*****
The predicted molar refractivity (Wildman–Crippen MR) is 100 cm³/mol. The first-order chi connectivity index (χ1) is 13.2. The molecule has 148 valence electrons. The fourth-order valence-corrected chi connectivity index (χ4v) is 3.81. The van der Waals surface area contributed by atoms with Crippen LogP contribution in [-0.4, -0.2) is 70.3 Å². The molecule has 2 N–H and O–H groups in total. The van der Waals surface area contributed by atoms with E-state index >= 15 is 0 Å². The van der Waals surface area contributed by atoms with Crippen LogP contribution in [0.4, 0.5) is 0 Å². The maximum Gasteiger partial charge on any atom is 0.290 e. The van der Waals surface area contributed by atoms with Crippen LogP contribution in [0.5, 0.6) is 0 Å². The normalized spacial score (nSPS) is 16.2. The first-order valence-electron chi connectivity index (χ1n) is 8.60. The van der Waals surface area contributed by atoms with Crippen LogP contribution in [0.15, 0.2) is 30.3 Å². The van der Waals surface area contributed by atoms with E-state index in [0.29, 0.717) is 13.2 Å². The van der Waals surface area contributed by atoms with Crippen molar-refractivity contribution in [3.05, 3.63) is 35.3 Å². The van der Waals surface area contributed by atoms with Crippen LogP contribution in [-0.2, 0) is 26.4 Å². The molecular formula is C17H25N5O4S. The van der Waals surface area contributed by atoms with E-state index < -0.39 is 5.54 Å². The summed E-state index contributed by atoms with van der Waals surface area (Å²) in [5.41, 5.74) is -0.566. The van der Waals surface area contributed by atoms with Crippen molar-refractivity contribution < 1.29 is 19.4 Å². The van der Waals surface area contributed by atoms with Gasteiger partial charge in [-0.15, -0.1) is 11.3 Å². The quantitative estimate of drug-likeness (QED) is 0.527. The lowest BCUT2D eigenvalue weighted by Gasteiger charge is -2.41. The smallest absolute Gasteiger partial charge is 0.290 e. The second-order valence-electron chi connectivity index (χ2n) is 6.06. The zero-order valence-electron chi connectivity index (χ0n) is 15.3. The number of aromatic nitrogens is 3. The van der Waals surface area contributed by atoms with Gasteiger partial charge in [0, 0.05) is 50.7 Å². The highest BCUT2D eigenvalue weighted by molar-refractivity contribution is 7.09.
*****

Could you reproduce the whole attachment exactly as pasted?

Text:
The predicted molar refractivity (Wildman–Crippen MR) is 100 cm³/mol. The first-order chi connectivity index (χ1) is 13.2. The molecule has 148 valence electrons. The fourth-order valence-corrected chi connectivity index (χ4v) is 3.81. The van der Waals surface area contributed by atoms with Crippen LogP contribution in [-0.4, -0.2) is 70.3 Å². The molecule has 2 N–H and O–H groups in total. The van der Waals surface area contributed by atoms with E-state index >= 15 is 0 Å². The van der Waals surface area contributed by atoms with Crippen LogP contribution in [0.4, 0.5) is 0 Å². The maximum Gasteiger partial charge on any atom is 0.290 e. The van der Waals surface area contributed by atoms with Crippen LogP contribution in [0.5, 0.6) is 0 Å². The normalized spacial score (nSPS) is 16.2. The first-order valence-electron chi connectivity index (χ1n) is 8.60. The van der Waals surface area contributed by atoms with Crippen LogP contribution in [0.15, 0.2) is 30.3 Å². The van der Waals surface area contributed by atoms with E-state index in [0.29, 0.717) is 13.2 Å². The van der Waals surface area contributed by atoms with Crippen molar-refractivity contribution in [3.05, 3.63) is 35.3 Å². The van der Waals surface area contributed by atoms with Crippen LogP contribution in [-0.2, 0) is 26.4 Å². The molecular formula is C17H25N5O4S. The van der Waals surface area contributed by atoms with E-state index < -0.39 is 5.54 Å². The summed E-state index contributed by atoms with van der Waals surface area (Å²) in [5.41, 5.74) is -0.566. The van der Waals surface area contributed by atoms with Crippen molar-refractivity contribution < 1.29 is 19.4 Å². The van der Waals surface area contributed by atoms with Gasteiger partial charge in [-0.15, -0.1) is 11.3 Å². The quantitative estimate of drug-likeness (QED) is 0.527. The lowest BCUT2D eigenvalue weighted by Gasteiger charge is -2.41. The smallest absolute Gasteiger partial charge is 0.290 e. The second-order valence-electron chi connectivity index (χ2n) is 6.06. The zero-order valence-electron chi connectivity index (χ0n) is 15.3. The number of aromatic nitrogens is 3. The van der Waals surface area contributed by atoms with Gasteiger partial charge in [0, 0.05) is 50.7 Å². The highest BCUT2D eigenvalue weighted by molar-refractivity contribution is 7.09.